search for times, select available trains, reach last stage of booking form and receive message 'Sorry, tickets not available for this journey, please search again'. Go through the full process again, selecting the exact same trains and times, booking goes through (added 9 July 2007)
regularly hitting the screen that says: Sorry, due to a technical issue we are currently unable to process your request.
If you have not yet reached the payment stage, please go back and try again.
If you have received this after you have submitted your payment card details, please click this link View Booking History.
View your booking details and check to see if your transaction is listed. If it is listed your transaction is completed and you don’t need to do anything. If it is not listed the transaction has not completed and you have not been charged so please go back and try again.
Alternatively you can call 0870 010 1127 to speak to our agent. You will need your email address and the time that you received this message. (added 13 July 2007)
wouldn't it be great if I could export new journies straight from the website booking system into my google calendar? (or outlook, or upcoming...) (added 23 July 2007)
give your credit card a nickname, tick the check box to remember the details, next time you try to pay? have to enter all the same details again (added 2 August 2007)
if you choose 'return' you're offered the return fares with a clickthrough option for single fares. If instead you have chose 'single' you're still offered the return fares with a clickthrough option for single fares (added 28 August 2007)
their popup calendar sorts dates with the week starting on a Sunday instead of a Monday (added 28 August 2007)
you choose to 'add another journey' having already booked a return journey. For this second, new, journey though you decide to only have a single and not a return. The website refuses to accept your new date of travel and will only ever give you dates for the previous journey you booked (added 28 August 2007)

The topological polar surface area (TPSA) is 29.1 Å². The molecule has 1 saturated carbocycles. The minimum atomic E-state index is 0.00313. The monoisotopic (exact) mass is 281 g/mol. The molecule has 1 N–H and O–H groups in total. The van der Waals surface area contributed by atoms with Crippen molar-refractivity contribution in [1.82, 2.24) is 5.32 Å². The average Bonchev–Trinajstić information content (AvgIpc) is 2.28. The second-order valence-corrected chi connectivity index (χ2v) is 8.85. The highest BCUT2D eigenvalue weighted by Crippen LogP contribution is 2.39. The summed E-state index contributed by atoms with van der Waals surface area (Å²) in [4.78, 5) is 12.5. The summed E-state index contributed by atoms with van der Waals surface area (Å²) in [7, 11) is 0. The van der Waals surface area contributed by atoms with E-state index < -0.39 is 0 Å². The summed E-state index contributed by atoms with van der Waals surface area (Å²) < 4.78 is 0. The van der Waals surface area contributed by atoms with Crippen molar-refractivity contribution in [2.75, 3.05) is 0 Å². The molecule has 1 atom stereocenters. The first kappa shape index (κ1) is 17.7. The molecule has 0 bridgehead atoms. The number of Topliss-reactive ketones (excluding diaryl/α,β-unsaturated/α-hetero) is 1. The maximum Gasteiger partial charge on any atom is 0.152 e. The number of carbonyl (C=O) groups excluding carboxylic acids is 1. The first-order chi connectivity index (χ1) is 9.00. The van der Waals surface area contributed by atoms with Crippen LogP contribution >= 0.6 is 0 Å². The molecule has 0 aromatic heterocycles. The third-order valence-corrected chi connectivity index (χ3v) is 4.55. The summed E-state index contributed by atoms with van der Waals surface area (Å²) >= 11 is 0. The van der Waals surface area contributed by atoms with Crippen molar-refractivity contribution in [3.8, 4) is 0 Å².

fill in your journey details on the homepage and get sent to a page 'Site down for maintenance'. Couldn't I have been given this message on the homepage? (added 17 September 2007)
@media 2007 London podcast @media 2007 was held in London last month. Recordings of the talks from Day One are now on their website. As I've mentioned before, it's becoming standard for web conferences to post their recordings free online, a fantastic resource. The @media podcast is also improved by including pdfs of the slides used by the lecturers.
Talks and topics: (I haven't included links as the summary pages don't include links to the mp3s. all mp3s available through the link above)
Jesse James Garrett of Adaptive Path on 'Beyond Ajax'
Molly Holzschlag on 'Solving the browser problem once and for all'
Jason Santa Maria on 'Diabolical design: the devil is in the detail'
Nate Koechley on 'High performance web pages'
Dan Cederholm on 'Interface Juggling'
Richard Ishida on 'Designing for international users'
Mark Boulton on '5 simple steps to better typography'
Tantek Celik on 'Microformats'
Joe Clark on 'When web accessibility is not your problem'